4 million women are bought and sold a year. 4 million is a lot and in smuggling circles that is... a lot of money. I think it’s the second... biggest money maker. So, we should really be careful with this... And I think we should also talk about inequality, as you mentioned before. For me, inequality is at the root of prostitution, and the trade of humans. So today, if you all want to live in dignity, we all have to work together.

Voice over:

The World Social Forum on Migrations, held in Rivas Vaciamadrid Spain in June of 2006, provided a glimpse of what was to come in the Canary Islands the following August of that same year: an avalanche of sub-Saharan immigrants. While the country was enjoying a sun-drenched and sleepy summer holiday, we witnessed the landing of over 15 thousand human beings on the shores of those islands, people trying to save the only thing they had left: their lives.

The NGOs managed 85% of this crisis. Without their active and efficient participation, there would have been a conflict of unpredictable consequences.

Clandestine, illegal, without papers, and for the thousands who died during the journey, lifeless. These are some of the labels the media insist on tagging the immigrant with.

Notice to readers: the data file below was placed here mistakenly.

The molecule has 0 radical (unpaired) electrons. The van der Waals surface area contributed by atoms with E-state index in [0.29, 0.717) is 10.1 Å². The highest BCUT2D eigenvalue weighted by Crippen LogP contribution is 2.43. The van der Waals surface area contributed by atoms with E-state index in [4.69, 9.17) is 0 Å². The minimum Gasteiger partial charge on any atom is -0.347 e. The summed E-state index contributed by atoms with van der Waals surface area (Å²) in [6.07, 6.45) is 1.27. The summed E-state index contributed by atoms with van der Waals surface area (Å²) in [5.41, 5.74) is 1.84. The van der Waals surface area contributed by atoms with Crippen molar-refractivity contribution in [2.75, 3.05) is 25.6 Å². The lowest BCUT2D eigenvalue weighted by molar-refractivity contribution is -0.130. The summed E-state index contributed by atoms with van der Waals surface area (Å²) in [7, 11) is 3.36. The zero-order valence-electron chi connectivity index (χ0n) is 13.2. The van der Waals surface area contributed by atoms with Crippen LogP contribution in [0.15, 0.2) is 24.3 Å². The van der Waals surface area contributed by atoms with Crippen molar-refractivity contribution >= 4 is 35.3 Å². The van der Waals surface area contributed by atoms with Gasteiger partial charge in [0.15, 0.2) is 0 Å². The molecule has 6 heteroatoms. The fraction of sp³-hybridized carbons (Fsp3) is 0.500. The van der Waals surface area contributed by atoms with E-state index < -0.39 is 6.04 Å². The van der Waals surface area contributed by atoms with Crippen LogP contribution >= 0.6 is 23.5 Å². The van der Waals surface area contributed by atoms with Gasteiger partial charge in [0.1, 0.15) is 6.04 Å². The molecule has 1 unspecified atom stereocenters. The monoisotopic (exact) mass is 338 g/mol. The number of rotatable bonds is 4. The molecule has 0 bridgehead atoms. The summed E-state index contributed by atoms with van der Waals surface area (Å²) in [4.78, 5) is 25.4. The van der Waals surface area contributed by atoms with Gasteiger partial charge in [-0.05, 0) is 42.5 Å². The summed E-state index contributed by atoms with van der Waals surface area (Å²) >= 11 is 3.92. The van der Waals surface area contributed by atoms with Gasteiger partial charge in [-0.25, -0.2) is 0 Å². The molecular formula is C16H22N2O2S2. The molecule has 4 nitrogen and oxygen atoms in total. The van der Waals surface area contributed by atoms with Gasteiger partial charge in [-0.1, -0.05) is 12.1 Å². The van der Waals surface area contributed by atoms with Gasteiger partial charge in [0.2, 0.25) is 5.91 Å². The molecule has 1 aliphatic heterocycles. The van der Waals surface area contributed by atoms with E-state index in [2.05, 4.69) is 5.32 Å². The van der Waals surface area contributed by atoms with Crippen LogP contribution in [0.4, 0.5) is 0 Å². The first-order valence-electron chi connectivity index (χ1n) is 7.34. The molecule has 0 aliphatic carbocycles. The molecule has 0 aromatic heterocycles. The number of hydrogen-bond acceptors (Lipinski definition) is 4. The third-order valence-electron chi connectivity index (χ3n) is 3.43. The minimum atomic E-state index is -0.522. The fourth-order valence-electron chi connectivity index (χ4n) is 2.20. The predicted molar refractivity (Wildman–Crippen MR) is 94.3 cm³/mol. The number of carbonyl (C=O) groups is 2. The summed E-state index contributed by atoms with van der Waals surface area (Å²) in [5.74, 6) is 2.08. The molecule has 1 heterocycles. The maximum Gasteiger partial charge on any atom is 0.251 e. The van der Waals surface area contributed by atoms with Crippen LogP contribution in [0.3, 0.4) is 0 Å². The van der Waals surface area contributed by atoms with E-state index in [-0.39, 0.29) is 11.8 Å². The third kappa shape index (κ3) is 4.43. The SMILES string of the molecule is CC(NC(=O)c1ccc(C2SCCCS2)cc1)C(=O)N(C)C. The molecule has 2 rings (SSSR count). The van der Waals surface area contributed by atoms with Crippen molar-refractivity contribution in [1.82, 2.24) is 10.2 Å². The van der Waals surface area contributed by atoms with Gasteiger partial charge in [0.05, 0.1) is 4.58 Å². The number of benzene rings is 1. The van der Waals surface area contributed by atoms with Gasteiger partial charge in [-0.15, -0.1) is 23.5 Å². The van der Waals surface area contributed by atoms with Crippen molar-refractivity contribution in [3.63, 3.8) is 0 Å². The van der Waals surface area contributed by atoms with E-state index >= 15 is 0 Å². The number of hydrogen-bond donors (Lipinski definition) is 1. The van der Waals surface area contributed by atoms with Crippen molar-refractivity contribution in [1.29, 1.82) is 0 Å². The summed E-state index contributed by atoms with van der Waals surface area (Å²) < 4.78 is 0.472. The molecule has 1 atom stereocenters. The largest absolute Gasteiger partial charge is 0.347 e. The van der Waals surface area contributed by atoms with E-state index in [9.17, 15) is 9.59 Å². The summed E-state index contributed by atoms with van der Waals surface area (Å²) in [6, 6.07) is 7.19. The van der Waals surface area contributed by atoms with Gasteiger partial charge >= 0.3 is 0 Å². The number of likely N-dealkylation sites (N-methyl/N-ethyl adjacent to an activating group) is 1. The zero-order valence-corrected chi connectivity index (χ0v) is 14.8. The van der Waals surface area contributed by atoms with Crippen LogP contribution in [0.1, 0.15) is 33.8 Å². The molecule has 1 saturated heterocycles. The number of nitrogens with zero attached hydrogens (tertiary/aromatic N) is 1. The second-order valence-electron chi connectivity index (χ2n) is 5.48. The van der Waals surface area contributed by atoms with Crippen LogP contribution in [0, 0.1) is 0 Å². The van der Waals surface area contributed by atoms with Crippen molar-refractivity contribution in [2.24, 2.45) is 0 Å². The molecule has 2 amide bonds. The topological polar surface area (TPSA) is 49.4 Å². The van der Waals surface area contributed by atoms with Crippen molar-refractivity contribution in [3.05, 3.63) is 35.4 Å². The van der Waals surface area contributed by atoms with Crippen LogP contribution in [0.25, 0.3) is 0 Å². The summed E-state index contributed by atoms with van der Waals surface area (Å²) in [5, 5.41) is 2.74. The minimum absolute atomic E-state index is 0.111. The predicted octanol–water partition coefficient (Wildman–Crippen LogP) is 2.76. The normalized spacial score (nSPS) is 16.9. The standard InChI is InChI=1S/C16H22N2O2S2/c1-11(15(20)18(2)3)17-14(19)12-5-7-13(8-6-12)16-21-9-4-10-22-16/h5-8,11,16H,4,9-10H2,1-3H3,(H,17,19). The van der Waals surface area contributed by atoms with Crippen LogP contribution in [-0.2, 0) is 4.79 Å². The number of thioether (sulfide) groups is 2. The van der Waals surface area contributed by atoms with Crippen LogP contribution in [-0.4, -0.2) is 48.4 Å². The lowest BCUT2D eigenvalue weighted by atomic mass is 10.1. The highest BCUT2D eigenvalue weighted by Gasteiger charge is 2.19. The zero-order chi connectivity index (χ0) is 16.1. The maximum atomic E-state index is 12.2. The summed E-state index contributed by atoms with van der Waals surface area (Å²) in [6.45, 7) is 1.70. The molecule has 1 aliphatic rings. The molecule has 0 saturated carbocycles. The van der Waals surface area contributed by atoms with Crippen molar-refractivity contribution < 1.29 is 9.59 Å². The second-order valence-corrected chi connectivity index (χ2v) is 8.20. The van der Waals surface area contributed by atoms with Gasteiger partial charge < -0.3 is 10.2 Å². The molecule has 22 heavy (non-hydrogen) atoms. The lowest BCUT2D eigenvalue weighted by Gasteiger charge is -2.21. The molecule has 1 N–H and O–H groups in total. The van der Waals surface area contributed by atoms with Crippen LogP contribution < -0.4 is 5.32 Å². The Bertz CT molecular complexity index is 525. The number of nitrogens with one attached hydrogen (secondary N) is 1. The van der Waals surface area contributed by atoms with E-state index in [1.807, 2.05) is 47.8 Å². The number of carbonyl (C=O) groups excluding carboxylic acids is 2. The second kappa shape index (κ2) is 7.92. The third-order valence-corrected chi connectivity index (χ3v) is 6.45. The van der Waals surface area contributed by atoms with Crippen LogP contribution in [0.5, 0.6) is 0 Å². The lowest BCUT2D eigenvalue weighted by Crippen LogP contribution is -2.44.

Ignacio Díaz de Aguilar:

Faced with a constant presence in the media of anti-immigration messages,

critical and fear-ridden, today we can hear the voices of the affected, the voice of the immigrants...

Voice over:

These labels distance us from their humanity, and we stop perceiving them as people. We don’t know their names or their stories, and they are turned into faceless statistics that threaten our security and well-being.

Gabriela Rodríguez Pizarro:

I can tell you, and I’m very sorry to do so, you’re very alone, absolutely alone. And so many unmarked graves, not only of those who died in what happened recently between Ceuta and Morocco, but also in Arizona, and also in other areas, in other regions, there are many dead. There are many nameless people.

Participant (World Forum on Migrations, Rivas Vaciamadrid, Spain):

I’d like to bring up the issue, especially for those of you here from the Canary Islands, of the some 10,000 dead who drowned in the waters between the African coast and the Canary Islands, looking for that European dream and fleeing from the European and Spanish patrol boats – there are more and more of them – and they don’t even have a right to show their papers to repatriate their dead.

Ignacio Díaz de Aguilar – CEAR President, Spain (World Forum on Migrations, Rivas Vaciamadrid, Spain):

And talking about the Canary Islands, now that we’re here, and I’d like to remind you because at this moment there are people arriving, and apart from Ceuta and Melilla, there are people dying now, there are many graves - and it’s very sad - that have tombstones which say immigrant number 1, immigrant number 2, immigrant number 3, there are no names, there are no faces, no names, nobody can mourn at these tombs, and this is appalling.

Voice over: